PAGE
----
The Story of Australia by Robert Lewis in association with the National Museum of Australia (Random House Australia) PB RRP ISBN 9780857983145
Reviewed by Dianne Bates
This is a beaut book to gift to anyone interested in Australia’s history from its earliest and first Australians to post World War II Australia. At 410 pages, it covers white discovery and colonisation, the changes brought about by population expansion and gold discovery, the creation of the nation, Australia and the First World War, the roaring twenties and the Second World War The stories are told under coloured sub-headings and in frequent break-out boxes with full-colour and black and white photography, maps and diagrams.
In the section called ‘Creating a Nation’, there is a section on Australia before Federation, with separate stories about Henry and Louisa Lawson, the introduction of time zones in Australia (1895), opposition to Federation, political differences, how Federation was achieved, the Australian Constitution and much more. At the end of the chapter is a double-page spread table comparing Australia’s constitution to that of America and Great Britain. Break-out boxes include information and photographs of Alfred Deakin, Charles Kingston, Catherine Helen Spence and Andrew Inglis Clark. Every section is like this – crammed with vital and often entertaining stories.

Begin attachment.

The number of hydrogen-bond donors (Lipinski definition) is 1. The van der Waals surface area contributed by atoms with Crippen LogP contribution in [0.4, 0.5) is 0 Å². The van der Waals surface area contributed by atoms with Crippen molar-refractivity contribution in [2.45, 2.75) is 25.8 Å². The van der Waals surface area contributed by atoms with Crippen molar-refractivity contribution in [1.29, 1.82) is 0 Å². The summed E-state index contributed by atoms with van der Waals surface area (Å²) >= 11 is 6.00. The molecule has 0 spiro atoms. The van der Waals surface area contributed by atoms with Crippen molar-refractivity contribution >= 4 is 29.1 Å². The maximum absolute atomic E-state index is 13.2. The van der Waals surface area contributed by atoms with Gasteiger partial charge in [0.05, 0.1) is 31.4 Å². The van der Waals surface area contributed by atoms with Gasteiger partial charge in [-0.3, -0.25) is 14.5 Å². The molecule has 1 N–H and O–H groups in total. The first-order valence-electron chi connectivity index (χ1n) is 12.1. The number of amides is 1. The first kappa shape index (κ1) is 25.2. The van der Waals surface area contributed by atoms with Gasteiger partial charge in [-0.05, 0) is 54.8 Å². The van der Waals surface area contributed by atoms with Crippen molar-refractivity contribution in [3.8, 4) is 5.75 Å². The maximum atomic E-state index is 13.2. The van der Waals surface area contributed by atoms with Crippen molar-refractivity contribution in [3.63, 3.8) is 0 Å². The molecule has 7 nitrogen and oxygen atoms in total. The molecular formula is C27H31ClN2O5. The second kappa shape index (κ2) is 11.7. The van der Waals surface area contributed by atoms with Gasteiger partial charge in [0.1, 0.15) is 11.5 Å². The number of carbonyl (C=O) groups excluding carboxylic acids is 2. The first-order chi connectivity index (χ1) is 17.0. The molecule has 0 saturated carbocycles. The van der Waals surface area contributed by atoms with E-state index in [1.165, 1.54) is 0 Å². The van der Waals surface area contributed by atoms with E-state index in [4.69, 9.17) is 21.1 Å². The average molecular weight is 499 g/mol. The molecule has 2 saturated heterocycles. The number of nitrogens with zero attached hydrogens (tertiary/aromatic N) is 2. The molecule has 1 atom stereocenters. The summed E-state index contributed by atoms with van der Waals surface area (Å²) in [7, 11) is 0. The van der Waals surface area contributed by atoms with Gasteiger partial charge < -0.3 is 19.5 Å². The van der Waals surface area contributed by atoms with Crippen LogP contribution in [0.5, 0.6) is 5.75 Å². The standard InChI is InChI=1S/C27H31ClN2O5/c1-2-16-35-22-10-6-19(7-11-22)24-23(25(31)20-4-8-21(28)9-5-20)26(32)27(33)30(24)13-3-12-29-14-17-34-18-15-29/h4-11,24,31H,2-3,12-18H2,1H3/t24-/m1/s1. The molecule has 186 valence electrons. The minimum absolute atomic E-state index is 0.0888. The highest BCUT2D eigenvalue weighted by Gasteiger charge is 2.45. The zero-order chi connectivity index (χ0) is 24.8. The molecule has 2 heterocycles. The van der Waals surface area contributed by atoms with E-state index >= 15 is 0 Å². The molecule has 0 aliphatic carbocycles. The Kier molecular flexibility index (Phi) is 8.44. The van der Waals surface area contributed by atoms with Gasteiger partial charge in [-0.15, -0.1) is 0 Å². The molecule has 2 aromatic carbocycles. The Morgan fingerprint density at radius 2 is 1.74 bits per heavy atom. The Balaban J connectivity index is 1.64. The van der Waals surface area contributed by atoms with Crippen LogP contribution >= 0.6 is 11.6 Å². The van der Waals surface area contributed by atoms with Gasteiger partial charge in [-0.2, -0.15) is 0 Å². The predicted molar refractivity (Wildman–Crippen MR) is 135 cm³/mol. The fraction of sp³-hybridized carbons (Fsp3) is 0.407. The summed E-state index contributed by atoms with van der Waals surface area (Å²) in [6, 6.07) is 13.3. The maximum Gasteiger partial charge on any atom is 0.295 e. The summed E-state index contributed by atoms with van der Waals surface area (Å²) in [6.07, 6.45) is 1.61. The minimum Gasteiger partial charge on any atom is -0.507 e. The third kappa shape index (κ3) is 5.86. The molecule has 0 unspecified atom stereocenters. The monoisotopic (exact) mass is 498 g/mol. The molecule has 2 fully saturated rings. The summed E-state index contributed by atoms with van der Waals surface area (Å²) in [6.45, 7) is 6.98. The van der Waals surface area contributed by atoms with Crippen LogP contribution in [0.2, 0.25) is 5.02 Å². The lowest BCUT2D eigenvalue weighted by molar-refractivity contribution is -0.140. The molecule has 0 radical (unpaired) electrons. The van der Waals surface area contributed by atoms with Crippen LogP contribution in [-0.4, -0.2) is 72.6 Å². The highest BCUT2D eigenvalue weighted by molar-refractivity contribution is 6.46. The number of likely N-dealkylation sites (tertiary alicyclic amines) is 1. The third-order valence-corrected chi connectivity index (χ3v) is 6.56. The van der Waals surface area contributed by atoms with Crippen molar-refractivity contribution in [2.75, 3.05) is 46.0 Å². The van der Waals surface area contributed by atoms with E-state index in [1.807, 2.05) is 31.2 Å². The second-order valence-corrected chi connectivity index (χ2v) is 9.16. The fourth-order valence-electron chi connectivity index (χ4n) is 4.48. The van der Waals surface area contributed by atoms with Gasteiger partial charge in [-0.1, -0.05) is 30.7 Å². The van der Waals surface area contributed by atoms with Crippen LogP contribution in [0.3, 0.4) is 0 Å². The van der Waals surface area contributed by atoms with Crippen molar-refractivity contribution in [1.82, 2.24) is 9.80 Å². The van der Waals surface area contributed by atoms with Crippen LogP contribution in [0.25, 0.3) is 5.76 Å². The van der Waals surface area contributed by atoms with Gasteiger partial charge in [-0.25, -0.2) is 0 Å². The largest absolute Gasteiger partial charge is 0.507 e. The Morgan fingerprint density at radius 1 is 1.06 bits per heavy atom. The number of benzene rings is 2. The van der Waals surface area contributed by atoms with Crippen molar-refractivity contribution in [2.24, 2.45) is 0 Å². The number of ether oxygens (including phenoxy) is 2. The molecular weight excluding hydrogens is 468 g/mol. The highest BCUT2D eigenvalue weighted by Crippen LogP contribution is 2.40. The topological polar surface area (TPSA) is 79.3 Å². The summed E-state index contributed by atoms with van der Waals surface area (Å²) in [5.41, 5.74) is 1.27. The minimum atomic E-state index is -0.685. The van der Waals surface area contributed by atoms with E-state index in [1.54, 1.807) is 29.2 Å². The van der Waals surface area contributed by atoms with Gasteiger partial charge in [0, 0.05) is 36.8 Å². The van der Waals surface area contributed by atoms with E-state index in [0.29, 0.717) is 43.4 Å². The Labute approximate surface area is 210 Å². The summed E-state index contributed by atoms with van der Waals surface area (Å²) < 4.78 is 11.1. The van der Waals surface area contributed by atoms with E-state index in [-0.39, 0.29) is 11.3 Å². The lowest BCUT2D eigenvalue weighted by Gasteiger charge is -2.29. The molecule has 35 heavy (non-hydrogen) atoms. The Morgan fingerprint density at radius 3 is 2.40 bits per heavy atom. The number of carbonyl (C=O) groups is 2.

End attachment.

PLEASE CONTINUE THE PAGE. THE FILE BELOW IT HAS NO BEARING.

Throughout the book there is much valuable and comprehensive information, but sometimes it makes for dry reading, especially for young people who are targeted in the book’s introduction which tells how ‘The Story of Australia has been written with a close eye on the Australian Curriculum.’
The book draws on the National Museum’s rich collection of 200,000 objects, images and artefacts – some of which are displayed, for example Phar Lap’s heart, political handbills, an instruction booklet that shows how to draw caricatures of political leaders of the second World War, a 1885 British Doulton porcelain kangaroo umbrella stand and much more.
The story of our country finishes with ‘Australia in the Future’, informing the reader that on 15 September 2000, an estimated 3.5 billion people watched Australia present itself to the world during the Olympic Games opening ceremony in Sydney. The page is illustrated by a painting titled ‘Land Rights’ by Eunice Yunurupa Porter, 2011.
At the end of the book there is a three-page selected bibliography, a comprehensive index and four pages of image credits. This book is likely to be an essential history resource for homes and libraries.